How Anglo Bias & Rusty Talking Points Are Hurting 4 Million Americans

by Sep 24, 2014Headlines, Status0 comments

To anyone who follows the debate of Puerto Rico’s status it is known that the US media has very little knowledge about what happens in the US territory of 3.6 million American citizens. If you didn’t know, the past few weeks have made it painstakingly clear how true it is that the US media has an “anglo bias” when it comes to self-determination, and last night I was reminded of the fact by The New York Times’ Josh Barro.

You see late night Twitter is an interesting phenomenon where different topics get thrown around for discussion, and @KStreetHipster was leading one on the undemocratic status of the District of Columbia. The issue is how Congress blatantly ignores the effective disenfranchisement of a territory with more population than some states, mostly because of political agendas.

As it turns out, DC and Puerto Rico both face the same fundamental problem: inaction in Congress, stemming from the lack of political power they both have from not having representation in said Congress. Hence I jumped into the conversation, mentioning the Caribbean islands from which I hail.

Then, Josh Barro jumped in with this absolutely incorrect tweet:

You see, Puerto Ricans voted for statehood. And they rejected the status quo. I like Barro, and normally I think his positions are well grounded on facts and appropriately backed up by evidence. But on this, he is dead wrong.

Assuming for a second that a status conceived out of an inherently discriminatory interpretation of the Constitution that allows for the creation of “unincorporated” territories, where citizens cannot avail themselves of the same rights afforded to those on the mainland, can be validated by democratic support, Josh misses a key point: 54% of voters in Puerto Rico rejected the status quo in 2012. And if that direct question isn’t enough, look up what happened when a correctly defined status quo was put on the ballot in 1998 (#spoileralert: it got a tenth of one percent support.) There is no consent of the governed to be subjected to this undemocratic arrangement that creates a second class citizenship. Even Americans living abroad are able to vote for Congressional representation and the President, while Americans living in a territory that has belonged to the United States since 1898 are not. It makes no sense.

Like with DC, Puerto Rico and the other territories are subject to laws, treaties and policies in which they have no say, and even if the people express their rejection of that situation, nothing will happen until Congress acts.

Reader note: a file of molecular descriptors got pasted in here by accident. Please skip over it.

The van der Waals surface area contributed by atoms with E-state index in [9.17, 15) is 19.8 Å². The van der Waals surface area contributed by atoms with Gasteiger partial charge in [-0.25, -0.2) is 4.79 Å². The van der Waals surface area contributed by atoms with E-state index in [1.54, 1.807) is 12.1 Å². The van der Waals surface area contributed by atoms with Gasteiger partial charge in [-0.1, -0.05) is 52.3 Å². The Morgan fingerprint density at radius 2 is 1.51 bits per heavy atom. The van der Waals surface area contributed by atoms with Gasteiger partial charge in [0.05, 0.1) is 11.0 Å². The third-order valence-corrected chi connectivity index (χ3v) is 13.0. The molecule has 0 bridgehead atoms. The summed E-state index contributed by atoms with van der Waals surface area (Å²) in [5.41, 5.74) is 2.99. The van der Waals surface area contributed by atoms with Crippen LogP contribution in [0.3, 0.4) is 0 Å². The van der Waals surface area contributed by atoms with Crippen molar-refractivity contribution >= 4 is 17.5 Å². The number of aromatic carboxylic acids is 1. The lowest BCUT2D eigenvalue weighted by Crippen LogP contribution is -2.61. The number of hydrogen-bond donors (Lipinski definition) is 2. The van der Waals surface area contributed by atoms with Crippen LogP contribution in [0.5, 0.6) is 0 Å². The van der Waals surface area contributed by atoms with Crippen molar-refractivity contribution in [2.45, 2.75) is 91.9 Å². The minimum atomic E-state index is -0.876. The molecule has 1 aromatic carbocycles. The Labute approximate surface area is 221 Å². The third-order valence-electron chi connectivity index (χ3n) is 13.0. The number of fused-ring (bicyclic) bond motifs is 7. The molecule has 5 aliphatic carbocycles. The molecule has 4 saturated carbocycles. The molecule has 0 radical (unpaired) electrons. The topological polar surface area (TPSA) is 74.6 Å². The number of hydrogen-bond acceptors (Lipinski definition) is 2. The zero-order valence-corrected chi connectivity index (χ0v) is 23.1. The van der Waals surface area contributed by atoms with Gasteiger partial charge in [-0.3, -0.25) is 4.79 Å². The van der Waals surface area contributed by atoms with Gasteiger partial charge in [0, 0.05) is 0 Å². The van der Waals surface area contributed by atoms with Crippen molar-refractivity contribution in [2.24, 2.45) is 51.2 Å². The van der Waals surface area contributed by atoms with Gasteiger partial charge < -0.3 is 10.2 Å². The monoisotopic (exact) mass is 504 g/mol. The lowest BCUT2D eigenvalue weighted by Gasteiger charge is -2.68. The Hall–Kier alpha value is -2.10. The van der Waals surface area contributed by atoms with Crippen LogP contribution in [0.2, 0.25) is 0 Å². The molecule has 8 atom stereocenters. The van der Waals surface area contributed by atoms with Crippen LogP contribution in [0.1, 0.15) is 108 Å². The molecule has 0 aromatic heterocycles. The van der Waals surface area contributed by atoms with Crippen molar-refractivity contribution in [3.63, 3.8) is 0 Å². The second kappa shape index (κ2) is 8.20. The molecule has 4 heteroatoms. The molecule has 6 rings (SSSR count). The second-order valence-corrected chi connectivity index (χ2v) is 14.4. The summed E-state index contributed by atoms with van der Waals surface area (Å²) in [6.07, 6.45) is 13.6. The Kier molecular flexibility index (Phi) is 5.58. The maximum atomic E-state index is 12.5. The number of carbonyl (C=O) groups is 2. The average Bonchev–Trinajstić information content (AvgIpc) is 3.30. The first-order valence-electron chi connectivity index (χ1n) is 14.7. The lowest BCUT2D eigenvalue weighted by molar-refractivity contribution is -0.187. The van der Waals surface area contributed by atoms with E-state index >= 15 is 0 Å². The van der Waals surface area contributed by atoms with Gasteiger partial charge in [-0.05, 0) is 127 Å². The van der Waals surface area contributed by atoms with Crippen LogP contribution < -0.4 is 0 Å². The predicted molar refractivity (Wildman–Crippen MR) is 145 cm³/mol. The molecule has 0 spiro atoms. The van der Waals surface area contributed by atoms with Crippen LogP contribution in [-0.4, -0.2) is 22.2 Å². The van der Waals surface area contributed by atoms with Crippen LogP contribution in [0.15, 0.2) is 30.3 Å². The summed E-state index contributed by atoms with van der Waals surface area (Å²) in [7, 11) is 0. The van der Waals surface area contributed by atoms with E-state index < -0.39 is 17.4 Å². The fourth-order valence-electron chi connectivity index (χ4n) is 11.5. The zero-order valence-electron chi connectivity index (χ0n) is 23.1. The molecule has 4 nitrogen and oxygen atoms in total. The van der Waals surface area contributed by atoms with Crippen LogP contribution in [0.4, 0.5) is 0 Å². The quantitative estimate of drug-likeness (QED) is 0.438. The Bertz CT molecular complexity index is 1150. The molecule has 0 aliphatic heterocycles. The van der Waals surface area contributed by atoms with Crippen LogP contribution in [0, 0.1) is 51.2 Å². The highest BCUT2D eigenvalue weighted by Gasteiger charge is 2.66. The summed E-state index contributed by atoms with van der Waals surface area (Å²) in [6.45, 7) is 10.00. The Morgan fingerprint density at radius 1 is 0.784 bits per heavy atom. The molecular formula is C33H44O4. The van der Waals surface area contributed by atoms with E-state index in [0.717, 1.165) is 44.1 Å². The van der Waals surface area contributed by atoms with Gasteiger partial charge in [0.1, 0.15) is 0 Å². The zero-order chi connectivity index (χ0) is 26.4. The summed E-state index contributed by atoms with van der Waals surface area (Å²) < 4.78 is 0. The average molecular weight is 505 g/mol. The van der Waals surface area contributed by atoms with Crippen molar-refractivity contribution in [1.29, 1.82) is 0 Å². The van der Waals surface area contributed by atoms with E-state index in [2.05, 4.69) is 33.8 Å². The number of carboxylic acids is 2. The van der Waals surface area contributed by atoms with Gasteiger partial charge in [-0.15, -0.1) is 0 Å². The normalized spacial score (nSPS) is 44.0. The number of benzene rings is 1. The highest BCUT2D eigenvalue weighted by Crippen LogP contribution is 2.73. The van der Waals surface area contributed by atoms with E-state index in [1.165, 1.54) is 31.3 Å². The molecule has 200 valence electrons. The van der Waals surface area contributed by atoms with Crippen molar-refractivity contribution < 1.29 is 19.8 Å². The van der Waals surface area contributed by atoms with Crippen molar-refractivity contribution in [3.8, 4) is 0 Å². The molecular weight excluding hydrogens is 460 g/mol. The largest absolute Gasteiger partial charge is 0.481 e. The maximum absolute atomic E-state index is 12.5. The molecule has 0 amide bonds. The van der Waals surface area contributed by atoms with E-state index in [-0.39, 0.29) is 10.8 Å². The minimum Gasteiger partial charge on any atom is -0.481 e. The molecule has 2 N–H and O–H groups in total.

To Barro, this is somehow acceptable because of this:

Now let’s be clear: the 2012 plebiscite is clear as can be in that the majority does not want the status quo. Furthermore, since we can only ascertain the intent and preference of those who actually voted, we know that 61% prefer statehood. How the media has decided that these results aren’t clear enough because they knew (perhaps through intuition?) that statehood does not have a majority is beyond me. Unfortunately for those of us who want to see this issue resolved, these pervasive misconceptions among pundits, politicians, and decision makers hamper any effort to reach a solution.

And still when you confront them on this, their reactions are something like this:

Couple things: Barack Obama wasn’t rejected by a majority of voters in a previous question. Secondly, from Barro’s reaction, I don’t think he is aware the plebiscite had two questions, which is important given the context, as it also determines the next steps. Supposing Congress isn’t satisfied with the results from the second question, and it chooses to ignore them (and it shouldn’t), the path forward is clear: allow a vote choosing only viable status options, which are only statehood or independence, with perhaps a variation on the latter.

But that doesn’t work for Barro either:

And a lot of Americans favored Mitt Romney to become President. That doesn’t mean they get to stall the process endlessly and trump the electoral majority. We respect the rights of the minority, but they do not get to veto the majority’s choice. That runs counter to the very essence of democracy. And to see this kind of argument from someone who in the same conversation was complaining about the undemocratic nature of the US Senate is startling.

Even more troublesome, is that this kind of thought leads individuals to believe nothing can or should be done to address this issue. And it’s reflected every time something happens in Puerto Rico that catches some online editor’s attention. Last month The Daily Caller had a piece republished on Yahoo, calling Puerto Ricans immigrants, framing the exodus from the territory to the mainland as part of the immigration debate. They corrected the original article, but the fact that they published a piece with such a glaring error speaks volumes as to the level of ignorance there is nationally about Puerto Rico and its status. Even publications dedicated to Latino issues sometimes fall victim to republishing press releases and wires from the sometimes highly inaccurate Associated Press San Juan Bureau without investigating, as VOXXI did last month when it stated Puerto Rico’s economy was improving. Really all it takes is a Google search to see that isn’t true.

These are just some examples of the many instances in which Puerto Rico is misunderstood, when incorrect statements are published as fact, resulting in the stagnant state of affairs we see today. So with all due respect to @KStreetHipster, I cannot agree to disagree. Allowing misconceptions like those espoused by Josh last night perpetuate the status quo, and that is simply unacceptable to literally 99.9% of Puerto Ricans. The state of our democracy might be questionable, but it doesn’t mean it’s not worth fixing. I say we start with DC and the territories.